Golf Medicine Program Helps Golfers Play for a Lifetime

Date: Mar 30, 2023

Triple bogies and sand traps can ruin a perfectly good round of golf. But far worse for casual and competitive golfers alike is the prospect of losing time on the course due to injury.

“Many people look forward to playing golf in retirement, but then they get hurt and can’t play. And younger players can miss an entire season due to a chronic injury,” says Casey Wagner, MD, a sports medicine specialist at Emory Healthcare. “It’s critical for golfers to see a care team that can treat the injury and address its root causes, which can include their swing mechanics, wrong-sized clubs, poor flexibility, muscle weakness and playing too often.”

Dr. Wagner and his colleagues at Emory Healthcare’s Golf Medicine Program can help. They offer personalized treatment plans and injury prevention strategies for golfers of all ages and abilities. The care team includes Dr. Wagner, sports medicine specialist Jeffrey Webb, MD, and physical therapists. Most care team members are certified by the Titleist Performance Institute. The institute teaches industry professionals how to improve player performance by deeply understanding how their body functions during their golf swing. 

Improving Performance, Preventing Injury

Golfers who return to the course after injury treatment can’t go back to “business as usual,” Dr. Wagner says. They must return to play gradually and correct any underlying swing problems with the help of a golf professional.

“The starting point is ‘what can your body do?’ And that’s what our team helps golfers understand,” Dr. Wagner says. “If you have hip arthritis or limited mobility in your back, for example, you might not be able to do a textbook swing. We’ll help you and your golf pro or coach understand your body’s limitations so you can adapt and be successful.”

Dr. Wagner also recommends doing a dynamic warm-up before every round to avoid future injury and help performance. Dynamic warm-ups involve controlled movements to take joints, muscles and tendons through their full range of motion. Research suggests these warm-ups improve performance and reduce the risk of injury in various sports, including golf.

Dr. Wagner and his team recently developed a seven- to 10-minute dynamic warm-up routine that includes 10 simple exercises and incorporates a golf club and resistance band. Videos of the routines are available on Emory Healthcare’s YouTube channel. “You can do these exercises on the golf range or locker room before you play, and they make a difference in injury prevention and performance,” Dr. Wagner says. “We are finding these exercises can produce a better swing plane, shot quality, accuracy, club head speed and total carrying distance.”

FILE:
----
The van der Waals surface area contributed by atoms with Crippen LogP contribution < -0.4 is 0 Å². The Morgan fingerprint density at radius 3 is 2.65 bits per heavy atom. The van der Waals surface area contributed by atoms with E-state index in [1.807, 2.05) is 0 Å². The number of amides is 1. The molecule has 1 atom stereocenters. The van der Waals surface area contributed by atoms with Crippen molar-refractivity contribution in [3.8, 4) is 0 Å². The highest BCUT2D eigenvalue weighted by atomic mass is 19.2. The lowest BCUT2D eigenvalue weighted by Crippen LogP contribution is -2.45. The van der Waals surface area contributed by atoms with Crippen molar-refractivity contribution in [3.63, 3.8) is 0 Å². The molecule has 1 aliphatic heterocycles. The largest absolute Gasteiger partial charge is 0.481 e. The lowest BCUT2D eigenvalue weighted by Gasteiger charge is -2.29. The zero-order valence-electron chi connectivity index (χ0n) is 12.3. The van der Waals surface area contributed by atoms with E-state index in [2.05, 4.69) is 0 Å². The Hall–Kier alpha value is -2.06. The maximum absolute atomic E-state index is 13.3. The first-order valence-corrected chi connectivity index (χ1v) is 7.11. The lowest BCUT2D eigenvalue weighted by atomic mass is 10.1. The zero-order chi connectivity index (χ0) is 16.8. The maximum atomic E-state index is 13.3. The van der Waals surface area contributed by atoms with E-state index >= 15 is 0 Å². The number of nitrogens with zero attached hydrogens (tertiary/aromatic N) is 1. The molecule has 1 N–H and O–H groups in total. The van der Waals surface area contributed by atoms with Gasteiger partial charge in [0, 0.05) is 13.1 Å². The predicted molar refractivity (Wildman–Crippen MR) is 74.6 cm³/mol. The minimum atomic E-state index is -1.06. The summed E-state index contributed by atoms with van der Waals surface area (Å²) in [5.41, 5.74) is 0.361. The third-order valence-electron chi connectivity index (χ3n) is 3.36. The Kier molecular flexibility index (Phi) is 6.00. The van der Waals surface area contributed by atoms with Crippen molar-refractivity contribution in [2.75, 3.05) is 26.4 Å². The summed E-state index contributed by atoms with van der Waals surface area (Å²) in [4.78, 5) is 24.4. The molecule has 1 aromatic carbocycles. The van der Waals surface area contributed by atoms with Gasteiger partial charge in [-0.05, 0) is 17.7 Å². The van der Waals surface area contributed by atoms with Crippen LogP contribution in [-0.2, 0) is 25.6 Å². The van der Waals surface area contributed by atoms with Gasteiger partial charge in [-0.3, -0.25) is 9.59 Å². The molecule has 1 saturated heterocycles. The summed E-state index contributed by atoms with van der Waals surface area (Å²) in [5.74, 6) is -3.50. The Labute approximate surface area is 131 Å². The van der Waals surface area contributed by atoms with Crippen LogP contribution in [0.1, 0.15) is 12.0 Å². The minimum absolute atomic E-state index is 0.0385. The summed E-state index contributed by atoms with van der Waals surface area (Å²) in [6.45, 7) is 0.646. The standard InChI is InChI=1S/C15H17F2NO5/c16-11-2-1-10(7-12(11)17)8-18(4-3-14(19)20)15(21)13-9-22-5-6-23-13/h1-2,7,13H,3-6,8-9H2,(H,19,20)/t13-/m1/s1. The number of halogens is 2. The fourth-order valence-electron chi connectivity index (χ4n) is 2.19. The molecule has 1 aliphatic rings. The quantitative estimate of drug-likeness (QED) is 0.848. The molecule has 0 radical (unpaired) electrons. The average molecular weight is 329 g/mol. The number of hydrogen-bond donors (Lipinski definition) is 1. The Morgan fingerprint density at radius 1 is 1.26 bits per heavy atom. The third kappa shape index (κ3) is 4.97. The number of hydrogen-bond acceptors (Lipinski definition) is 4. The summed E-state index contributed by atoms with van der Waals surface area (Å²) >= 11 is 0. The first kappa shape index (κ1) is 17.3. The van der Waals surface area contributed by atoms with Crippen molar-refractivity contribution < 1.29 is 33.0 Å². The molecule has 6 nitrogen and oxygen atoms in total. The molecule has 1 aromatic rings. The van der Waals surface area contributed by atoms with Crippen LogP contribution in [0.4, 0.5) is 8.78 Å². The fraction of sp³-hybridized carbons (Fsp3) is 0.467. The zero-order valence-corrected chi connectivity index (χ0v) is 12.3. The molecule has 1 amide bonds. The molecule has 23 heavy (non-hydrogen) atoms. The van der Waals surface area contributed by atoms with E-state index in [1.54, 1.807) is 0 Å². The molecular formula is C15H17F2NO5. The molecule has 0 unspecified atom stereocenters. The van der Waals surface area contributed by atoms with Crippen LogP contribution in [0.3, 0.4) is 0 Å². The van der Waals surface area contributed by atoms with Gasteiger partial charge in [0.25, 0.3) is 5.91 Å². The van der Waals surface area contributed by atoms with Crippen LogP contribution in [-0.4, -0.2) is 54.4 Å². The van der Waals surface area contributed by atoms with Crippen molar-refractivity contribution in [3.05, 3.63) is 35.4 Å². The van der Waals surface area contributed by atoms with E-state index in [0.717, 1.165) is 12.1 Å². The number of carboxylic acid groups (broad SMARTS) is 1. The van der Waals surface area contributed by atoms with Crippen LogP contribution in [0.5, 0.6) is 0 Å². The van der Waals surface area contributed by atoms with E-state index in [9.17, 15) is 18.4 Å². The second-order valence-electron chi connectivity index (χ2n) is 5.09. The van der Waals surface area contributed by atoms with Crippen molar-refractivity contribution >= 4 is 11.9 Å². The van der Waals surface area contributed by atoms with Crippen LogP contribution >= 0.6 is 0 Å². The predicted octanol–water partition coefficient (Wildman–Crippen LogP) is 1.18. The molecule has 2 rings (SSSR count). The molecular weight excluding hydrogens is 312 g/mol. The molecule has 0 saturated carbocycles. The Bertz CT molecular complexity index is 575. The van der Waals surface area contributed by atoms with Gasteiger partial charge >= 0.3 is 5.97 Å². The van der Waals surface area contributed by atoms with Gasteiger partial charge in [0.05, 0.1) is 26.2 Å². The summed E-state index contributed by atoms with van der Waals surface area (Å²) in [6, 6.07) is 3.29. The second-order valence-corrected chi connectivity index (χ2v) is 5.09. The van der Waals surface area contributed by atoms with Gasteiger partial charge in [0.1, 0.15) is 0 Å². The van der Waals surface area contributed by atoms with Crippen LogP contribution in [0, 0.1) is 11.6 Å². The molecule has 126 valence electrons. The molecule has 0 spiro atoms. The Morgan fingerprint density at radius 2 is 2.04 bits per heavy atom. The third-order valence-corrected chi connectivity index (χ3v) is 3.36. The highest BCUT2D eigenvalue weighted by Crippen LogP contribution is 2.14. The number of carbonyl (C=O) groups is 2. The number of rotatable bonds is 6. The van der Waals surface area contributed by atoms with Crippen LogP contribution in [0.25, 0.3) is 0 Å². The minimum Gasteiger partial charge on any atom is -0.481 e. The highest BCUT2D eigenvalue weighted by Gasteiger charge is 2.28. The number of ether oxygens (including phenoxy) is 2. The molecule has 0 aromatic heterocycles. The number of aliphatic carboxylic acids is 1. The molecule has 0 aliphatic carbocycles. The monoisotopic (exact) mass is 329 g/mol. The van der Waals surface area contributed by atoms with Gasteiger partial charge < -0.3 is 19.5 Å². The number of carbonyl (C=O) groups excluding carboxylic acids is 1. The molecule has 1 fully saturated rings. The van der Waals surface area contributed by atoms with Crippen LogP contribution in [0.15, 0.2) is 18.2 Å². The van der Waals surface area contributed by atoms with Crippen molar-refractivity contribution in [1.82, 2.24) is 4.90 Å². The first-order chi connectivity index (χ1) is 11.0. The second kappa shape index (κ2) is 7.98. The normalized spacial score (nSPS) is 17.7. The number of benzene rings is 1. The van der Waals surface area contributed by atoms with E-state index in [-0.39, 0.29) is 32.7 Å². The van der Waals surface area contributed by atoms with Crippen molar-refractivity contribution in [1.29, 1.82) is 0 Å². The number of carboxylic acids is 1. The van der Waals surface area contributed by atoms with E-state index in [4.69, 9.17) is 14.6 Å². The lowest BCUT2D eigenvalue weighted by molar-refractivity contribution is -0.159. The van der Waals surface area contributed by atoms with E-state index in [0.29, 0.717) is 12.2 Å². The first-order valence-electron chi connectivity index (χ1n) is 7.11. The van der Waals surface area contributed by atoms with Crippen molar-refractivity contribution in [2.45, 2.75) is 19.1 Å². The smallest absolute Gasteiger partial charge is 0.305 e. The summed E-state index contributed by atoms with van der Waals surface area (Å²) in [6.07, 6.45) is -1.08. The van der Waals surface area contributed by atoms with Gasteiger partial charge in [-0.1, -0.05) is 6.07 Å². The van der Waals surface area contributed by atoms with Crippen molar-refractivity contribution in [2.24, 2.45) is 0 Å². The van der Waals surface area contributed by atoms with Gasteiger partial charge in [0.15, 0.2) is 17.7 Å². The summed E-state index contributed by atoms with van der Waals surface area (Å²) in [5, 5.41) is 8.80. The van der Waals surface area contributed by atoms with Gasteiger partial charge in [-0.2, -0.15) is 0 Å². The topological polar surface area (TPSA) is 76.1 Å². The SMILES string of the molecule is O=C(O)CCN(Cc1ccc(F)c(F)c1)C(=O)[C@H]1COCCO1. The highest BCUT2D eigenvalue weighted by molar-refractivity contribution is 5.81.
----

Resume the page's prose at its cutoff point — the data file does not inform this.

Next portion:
“If you have hip arthritis or limited mobility in your back, for example, you might not be able to do a textbook swing. We’ll help you and your golf pro or coach understand your body’s limitations so you can adapt and be successful.”

Make an Appointment with the Golf Medicine Program Team

If you want to learn more about the Golf Medicine Program or would like to make an appointment with Dr. Casey Wagner or Dr. Jeffrey Webb, visit our website.

Physician appointments are available at Emory Sports Medicine Complex in BrookhavenEmory Orthopaedics at Dunwoody and Emory Orthopaedics & Spine Center – Johns Creek. The physician will do a complete injury assessment and recommend treatment, which may include physical therapy. Our physical therapists can see patients at multiple Emory Healthcare locations and even provide Functional Movement Screenings and swing evaluations at local golf courses.

Additional Resources

If your golf club or team would like to have the Golf Medicine Program team present on topics, such as golf injury prevention and new treatments, please send an email to golfmedicine@emoryhealthcare.org.

 

Schedule your appointment today.

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